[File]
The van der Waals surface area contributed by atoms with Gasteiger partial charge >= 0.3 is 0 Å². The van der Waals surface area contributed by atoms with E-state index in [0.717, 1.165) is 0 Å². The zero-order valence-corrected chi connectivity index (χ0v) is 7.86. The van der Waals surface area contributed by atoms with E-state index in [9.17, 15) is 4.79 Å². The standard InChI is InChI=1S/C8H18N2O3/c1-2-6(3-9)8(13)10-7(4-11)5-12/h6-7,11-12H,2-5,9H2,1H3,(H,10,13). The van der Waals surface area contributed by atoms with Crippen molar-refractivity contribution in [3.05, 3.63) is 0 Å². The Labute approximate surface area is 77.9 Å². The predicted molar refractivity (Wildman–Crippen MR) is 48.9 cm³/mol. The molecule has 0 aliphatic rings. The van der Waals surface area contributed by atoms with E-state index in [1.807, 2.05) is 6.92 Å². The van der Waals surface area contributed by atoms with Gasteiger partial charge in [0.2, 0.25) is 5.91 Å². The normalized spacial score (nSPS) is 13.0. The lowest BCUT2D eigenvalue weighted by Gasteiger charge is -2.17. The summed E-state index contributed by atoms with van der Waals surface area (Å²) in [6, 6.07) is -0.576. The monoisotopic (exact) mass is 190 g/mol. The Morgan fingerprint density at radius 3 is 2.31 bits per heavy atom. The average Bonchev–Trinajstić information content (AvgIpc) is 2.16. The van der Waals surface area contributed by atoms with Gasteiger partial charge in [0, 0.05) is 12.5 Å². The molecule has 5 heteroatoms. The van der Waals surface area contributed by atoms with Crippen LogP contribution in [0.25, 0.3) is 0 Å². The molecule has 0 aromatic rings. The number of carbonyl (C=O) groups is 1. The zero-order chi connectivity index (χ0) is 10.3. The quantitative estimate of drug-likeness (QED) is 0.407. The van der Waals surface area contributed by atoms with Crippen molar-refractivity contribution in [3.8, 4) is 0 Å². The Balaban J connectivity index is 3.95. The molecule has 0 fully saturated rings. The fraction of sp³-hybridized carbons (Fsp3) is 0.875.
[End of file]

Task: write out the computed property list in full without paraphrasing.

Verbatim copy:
The van der Waals surface area contributed by atoms with Gasteiger partial charge >= 0.3 is 0 Å². The van der Waals surface area contributed by atoms with E-state index in [0.717, 1.165) is 0 Å². The zero-order valence-corrected chi connectivity index (χ0v) is 7.86. The van der Waals surface area contributed by atoms with E-state index in [9.17, 15) is 4.79 Å². The standard InChI is InChI=1S/C8H18N2O3/c1-2-6(3-9)8(13)10-7(4-11)5-12/h6-7,11-12H,2-5,9H2,1H3,(H,10,13). The van der Waals surface area contributed by atoms with Crippen molar-refractivity contribution in [3.05, 3.63) is 0 Å². The Labute approximate surface area is 77.9 Å². The predicted molar refractivity (Wildman–Crippen MR) is 48.9 cm³/mol. The molecule has 0 aliphatic rings. The van der Waals surface area contributed by atoms with E-state index in [1.807, 2.05) is 6.92 Å². The van der Waals surface area contributed by atoms with Gasteiger partial charge in [0.2, 0.25) is 5.91 Å². The normalized spacial score (nSPS) is 13.0. The lowest BCUT2D eigenvalue weighted by Gasteiger charge is -2.17. The summed E-state index contributed by atoms with van der Waals surface area (Å²) in [6, 6.07) is -0.576. The monoisotopic (exact) mass is 190 g/mol. The Morgan fingerprint density at radius 3 is 2.31 bits per heavy atom. The average Bonchev–Trinajstić information content (AvgIpc) is 2.16. The van der Waals surface area contributed by atoms with Gasteiger partial charge in [0, 0.05) is 12.5 Å². The molecule has 5 heteroatoms. The van der Waals surface area contributed by atoms with Crippen LogP contribution in [0.25, 0.3) is 0 Å². The molecule has 0 aromatic rings. The number of carbonyl (C=O) groups is 1. The zero-order chi connectivity index (χ0) is 10.3. The quantitative estimate of drug-likeness (QED) is 0.407. The van der Waals surface area contributed by atoms with Crippen molar-refractivity contribution in [3.8, 4) is 0 Å². The Balaban J connectivity index is 3.95. The molecule has 0 fully saturated rings. The fraction of sp³-hybridized carbons (Fsp3) is 0.875.